“It feels frustrating that they would protect their corporate workers [as] opposed to continually supporting warehouse associates,” said a truck unloader at an Amazon facility in Arizona, who asked not to be named because he was not authorized to speak with the media.

Like many employers, Amazon has altered its return-to-office plans several times, in response both to employee sentiment and changing coronavirus realities.

The company sparked employee backlash earlier this year when it announced it planned a “return to an office-centric culture” by autumn, which some workers interpreted as an expectation that they would be in the office full-time. Nearly 92% of Amazon employees wanted to continue working remotely at least some days of the week, according to an internal 2020 sentiment survey seen by The Seattle Times.

Amazon relaxed its stance later this spring, saying that once offices reopened, employees would only be expected to work in-person three days a week.

“This has been such an unusual time for all of us,” an internal Amazon blog post announcing the latest delay read.


Amazon’s postponement affects roughly 60,000 people working in the company’s offices in Seattle and Bellevue, as well as tens of thousands more corporate Amazon employees worldwide.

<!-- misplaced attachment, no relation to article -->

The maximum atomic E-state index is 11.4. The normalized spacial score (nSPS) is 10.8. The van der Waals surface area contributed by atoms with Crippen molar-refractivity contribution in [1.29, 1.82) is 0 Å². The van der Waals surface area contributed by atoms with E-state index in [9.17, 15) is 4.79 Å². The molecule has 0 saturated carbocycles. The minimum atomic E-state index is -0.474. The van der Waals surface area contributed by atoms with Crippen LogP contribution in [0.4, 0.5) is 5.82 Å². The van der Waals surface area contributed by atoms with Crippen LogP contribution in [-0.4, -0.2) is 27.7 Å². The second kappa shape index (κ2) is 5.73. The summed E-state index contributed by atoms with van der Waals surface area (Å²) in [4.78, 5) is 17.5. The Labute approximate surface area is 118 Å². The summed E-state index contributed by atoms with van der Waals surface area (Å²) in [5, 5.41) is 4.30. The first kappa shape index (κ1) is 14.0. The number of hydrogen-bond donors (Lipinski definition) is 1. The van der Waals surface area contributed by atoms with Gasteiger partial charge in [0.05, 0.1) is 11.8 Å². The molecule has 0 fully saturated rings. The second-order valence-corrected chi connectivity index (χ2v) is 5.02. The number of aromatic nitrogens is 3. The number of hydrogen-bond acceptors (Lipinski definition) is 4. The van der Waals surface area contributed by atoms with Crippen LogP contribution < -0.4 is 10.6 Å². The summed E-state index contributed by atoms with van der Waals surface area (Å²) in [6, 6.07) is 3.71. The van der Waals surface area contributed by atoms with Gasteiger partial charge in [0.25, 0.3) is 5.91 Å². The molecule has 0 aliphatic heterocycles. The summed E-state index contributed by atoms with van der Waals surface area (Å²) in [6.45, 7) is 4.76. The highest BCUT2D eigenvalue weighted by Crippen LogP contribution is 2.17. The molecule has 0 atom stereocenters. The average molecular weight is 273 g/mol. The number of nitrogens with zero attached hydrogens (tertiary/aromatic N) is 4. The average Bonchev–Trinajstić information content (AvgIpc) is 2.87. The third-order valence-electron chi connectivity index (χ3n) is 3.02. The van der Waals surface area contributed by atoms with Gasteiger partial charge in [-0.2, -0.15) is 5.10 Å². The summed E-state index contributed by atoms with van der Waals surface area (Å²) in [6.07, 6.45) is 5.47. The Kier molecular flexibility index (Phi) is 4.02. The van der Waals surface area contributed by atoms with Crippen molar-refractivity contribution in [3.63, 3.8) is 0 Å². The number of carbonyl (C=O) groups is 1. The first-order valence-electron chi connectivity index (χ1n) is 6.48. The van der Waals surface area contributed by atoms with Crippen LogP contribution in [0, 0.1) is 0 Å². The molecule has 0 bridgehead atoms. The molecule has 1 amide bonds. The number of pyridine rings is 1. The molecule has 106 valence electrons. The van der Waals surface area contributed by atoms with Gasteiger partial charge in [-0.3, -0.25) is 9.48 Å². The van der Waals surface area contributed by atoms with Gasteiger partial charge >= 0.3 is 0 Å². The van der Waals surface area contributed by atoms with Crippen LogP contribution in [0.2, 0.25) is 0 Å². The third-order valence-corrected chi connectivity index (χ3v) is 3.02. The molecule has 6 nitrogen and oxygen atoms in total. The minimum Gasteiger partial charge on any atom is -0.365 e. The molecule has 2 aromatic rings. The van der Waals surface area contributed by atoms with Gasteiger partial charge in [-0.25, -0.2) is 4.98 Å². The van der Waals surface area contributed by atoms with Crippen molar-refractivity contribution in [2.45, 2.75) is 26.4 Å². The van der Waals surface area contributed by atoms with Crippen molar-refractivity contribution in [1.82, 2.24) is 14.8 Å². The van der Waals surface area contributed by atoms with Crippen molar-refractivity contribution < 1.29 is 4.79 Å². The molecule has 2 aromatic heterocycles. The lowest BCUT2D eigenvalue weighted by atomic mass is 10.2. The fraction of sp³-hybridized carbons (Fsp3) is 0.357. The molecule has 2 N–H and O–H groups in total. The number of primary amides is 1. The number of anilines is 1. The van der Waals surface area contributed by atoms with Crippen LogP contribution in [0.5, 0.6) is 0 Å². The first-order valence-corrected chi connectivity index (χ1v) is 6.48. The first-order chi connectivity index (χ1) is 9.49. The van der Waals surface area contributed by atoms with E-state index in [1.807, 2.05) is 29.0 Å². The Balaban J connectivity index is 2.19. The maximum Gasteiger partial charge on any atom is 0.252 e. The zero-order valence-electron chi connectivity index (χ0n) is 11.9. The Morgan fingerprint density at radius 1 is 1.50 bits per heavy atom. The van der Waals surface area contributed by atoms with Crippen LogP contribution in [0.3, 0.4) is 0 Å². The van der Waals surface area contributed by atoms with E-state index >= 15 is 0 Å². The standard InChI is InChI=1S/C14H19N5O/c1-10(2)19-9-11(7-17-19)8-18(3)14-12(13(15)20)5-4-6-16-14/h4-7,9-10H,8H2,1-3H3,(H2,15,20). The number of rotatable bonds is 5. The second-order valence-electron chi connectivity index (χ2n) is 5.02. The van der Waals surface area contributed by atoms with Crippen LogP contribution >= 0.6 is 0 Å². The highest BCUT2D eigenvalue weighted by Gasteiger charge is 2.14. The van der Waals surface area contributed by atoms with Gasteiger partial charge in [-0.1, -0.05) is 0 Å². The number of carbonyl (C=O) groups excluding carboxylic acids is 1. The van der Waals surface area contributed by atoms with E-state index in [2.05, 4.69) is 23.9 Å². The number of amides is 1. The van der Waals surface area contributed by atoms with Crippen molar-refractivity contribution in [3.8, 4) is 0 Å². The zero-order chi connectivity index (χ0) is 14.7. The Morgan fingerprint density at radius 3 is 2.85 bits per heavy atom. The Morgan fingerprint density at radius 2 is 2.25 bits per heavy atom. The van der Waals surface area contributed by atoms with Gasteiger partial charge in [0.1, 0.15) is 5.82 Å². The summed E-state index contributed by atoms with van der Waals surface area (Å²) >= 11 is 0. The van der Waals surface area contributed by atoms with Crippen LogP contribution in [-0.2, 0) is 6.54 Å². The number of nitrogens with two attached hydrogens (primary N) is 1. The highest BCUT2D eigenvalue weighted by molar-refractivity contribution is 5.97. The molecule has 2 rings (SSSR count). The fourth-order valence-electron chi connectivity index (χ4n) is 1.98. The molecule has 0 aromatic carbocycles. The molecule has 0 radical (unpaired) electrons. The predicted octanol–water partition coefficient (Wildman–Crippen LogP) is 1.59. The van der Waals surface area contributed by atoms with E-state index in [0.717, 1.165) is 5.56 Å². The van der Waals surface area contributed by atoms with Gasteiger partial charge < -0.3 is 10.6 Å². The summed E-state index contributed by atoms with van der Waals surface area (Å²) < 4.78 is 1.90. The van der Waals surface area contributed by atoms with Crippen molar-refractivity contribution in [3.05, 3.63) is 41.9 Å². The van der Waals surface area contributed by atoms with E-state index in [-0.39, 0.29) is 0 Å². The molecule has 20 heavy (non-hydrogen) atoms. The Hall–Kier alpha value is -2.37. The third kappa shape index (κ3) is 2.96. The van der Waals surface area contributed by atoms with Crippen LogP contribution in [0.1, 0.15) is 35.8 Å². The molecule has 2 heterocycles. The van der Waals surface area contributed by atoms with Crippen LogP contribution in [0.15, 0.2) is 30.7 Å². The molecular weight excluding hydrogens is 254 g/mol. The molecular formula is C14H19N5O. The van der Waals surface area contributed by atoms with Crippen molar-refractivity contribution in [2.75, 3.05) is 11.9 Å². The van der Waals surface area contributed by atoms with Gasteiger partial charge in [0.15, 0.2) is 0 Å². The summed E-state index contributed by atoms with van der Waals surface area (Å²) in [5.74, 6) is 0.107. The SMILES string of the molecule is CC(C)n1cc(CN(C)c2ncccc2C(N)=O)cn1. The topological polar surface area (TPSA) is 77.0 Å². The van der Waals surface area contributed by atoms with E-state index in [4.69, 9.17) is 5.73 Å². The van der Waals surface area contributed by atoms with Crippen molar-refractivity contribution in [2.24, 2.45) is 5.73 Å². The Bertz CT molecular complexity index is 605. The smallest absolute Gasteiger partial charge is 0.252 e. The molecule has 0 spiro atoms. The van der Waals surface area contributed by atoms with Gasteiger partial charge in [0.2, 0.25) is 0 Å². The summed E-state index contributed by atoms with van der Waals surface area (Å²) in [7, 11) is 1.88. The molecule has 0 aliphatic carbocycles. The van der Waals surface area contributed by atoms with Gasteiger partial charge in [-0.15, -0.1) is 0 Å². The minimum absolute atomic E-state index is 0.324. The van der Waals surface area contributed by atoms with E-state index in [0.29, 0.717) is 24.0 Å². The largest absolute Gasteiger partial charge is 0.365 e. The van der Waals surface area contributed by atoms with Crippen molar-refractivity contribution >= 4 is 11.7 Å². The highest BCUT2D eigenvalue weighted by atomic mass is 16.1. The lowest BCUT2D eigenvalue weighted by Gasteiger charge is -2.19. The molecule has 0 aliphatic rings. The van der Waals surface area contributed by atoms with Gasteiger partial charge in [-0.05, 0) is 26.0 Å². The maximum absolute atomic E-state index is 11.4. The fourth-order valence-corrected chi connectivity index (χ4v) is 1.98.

But the vast majority of Amazon’s 1.2 million-person global workforce is still expected to show up for work at Amazon warehouses, where the company has rolled back coronavirus precautions in recent months. Meanwhile, warehouse workers say they continue to receive notifications that their co-workers are testing positive for the disease.

Mixed attitudes toward the vaccine among warehouse workers have contributed to Amazon’s reluctance to issue a companywide vaccine mandate, Bloomberg reported this week. The company is worried that if it required vaccination as a condition of employment, enough warehouse workers would quit to leave gaping holes in Amazon’s logistics networks.

And Amazon is sensitive to the criticism that it has treated its office workers more gently than its hourly workforce during the pandemic, making the company loathe to set different vaccination standards for office versus warehouse employees.